Salt, Beach Driving and 4WDs

Did you know that, as a percentage, the salt content found in sand on a beach is comparable to that found in saltwater?

Michael Ellem from Offroad Images
Michael Ellem
Feb 15 2024

When you think of beach driving in your 4WD, many people fear the potential of rusting their vehicle. Whether you have an old, worn-out 4WD or the latest brand-new model, the idea of taking it off-road on a beach often conjures thoughts of rust and corrosion.

The thought of your fourby rusting simply because you took it to the beach can be quite daunting for many, myself included.

For some, this might generate enough of a negative feeling to dissuade them from participating in beach driving altogether.

Others may opt to drive on the sand cautiously, making sure not to venture too close to the water's edge.

There are people who feel that driving in saltwater poses no real problem, and they simply splash about with no concern in the world.

Which one are you?

I am writing this after listening to a conversation during our last photoshoot, where people discussed their concerns after one of the vehicles clipped a small pothole on the beach, splashing saltwater up the side of the vehicle.

I suggested we wash it all away using freshwater from the tanks under our Trigpoint canopy, and in no time, the high-pressure pump washed away any evidence that the event had ever happened.

I was trying to explain to people that the salt in the sand further up the beach, combined with the salt mist floating over and through your vehicle, is worse than the saltwater that was driven through. However, most people will not accept or comprehend that at all.

I think we all agree that saltwater is bad for a 4WD. So, we might assume that you should be alright if you don’t drive in the saltwater.

What do you think?

But what about the sand you drive in? Am I okay to drive on the beach in sand that is not wet from the ocean?

Without sparking a debate, I would like to introduce a lesser-known fact to the discussion.

Did you know that, as a percentage, the salt content found in sand on a beach is comparable to that found in saltwater?

Obviously, different oceans around the world can have varying salt concentrations. A notable example is the Red Sea, where the salt content is so high that you can easily float in it, and if not careful, you could even burn yourself. This is due to factors such as low precipitation, high evaporation, and minimal river run-offs in the confined area. However, in general, the salt content in the seas around the coastlines of Australia ranges from around 3.1 to 3.8 percent.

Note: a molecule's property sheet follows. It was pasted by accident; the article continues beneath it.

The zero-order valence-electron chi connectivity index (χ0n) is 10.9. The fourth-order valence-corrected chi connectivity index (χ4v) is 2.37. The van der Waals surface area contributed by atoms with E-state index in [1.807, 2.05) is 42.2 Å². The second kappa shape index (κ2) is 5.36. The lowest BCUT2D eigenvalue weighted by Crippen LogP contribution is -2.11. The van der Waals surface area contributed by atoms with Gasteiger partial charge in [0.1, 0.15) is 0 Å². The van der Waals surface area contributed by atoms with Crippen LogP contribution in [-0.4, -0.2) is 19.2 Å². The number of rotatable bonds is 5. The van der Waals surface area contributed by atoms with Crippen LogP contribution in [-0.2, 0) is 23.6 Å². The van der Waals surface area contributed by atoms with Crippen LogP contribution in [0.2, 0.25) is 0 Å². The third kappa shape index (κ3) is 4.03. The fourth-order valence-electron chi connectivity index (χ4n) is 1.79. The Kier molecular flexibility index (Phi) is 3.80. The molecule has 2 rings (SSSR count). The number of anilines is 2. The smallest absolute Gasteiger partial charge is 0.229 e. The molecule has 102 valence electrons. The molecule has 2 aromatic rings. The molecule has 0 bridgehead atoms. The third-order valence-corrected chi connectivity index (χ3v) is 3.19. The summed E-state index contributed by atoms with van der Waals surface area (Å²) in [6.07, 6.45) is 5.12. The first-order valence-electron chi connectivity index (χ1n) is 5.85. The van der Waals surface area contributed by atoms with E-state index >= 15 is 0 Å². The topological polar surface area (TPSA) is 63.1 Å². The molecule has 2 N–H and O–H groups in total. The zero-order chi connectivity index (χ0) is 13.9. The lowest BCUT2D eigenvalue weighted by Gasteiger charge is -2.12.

If you were aware that the salt content in beach sand is a similar percentage to that in saltwater, would you still choose to drive on a beach at all?

Well, the salt content typically found on a beach, within beach sand, usually ranges from 3 to 4 percent by weight.

This is roughly equivalent to the amount of salt found in the ocean.

Now, you might argue that the salt doesn’t stick to your vehicle, whereas saltwater, after drying, leaves salt residue.

Let’s consider a dune that has been wind-swept in the desert. It would consist of millions of grains of sand blown across the ground, forming ripples in the sand dune. When disturbed, the shape would change extremely easily as the grains are free-flowing.

On a beach, you might be familiar with sand forming in clumps. It still maintains a dry consistency, but the grains of sand may be bound together by salt, much like a binding agent. It could be argued that these areas of sand could contain a higher concentration of salt.

But sand gets everywhere. It infiltrates your chassis rails, vehicle panel joins, carpets, door frames, vehicle trims, and the list goes on. Consider this: all that sand spraying up around your vehicle, settling in the window frames and door seals, infiltrating your vehicle’s engine bay—3-4 percent of these items are salt. While a fair amount may bounce off, much of it will stick to your vehicle or work its way into crevices. If left untreated, this salt-laden sand can affect your vehicle in many ways, leading to corrosion or rust developing over time.

What's worse, if you don’t properly wash your vehicle before heading to the beach, there's a likelihood that you already had mud attached to certain underbody components and mechanical items. This sand being sprayed up is more likely to collect and introduce corrosive activity.

This doesn’t mean that we should all turn our 4WDs into submarines and drive along the coastline, as it really is not a good look for 4WDers at all. But the intention of this article is to put things into perspective and point out that even if you drive onto a beach and don’t go near the water’s edge, you will end up with salt residue on your vehicle. When you are on the coast, salt is everywhere. It floats in the air, it sits in the sand, and it will attach itself to your vehicle. When you get off the beach, you should take extra care in washing your vehicle, using good products designed to dissolve salt and remove sand.

I will go through the details of how to clean your 4WD after taking it to the beach next week, so stay tuned for that article.

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Michael Ellem | Offroad Images

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Michael Ellem from Offroad Images
Michael Ellem
Michael Ellem is a long term friend of the Club 4X4 Insurance and voice of The Campfire. He is also an expert adventure, 4X4 photographer from the renowned Offroad Images and has over 20 years experience in the industry.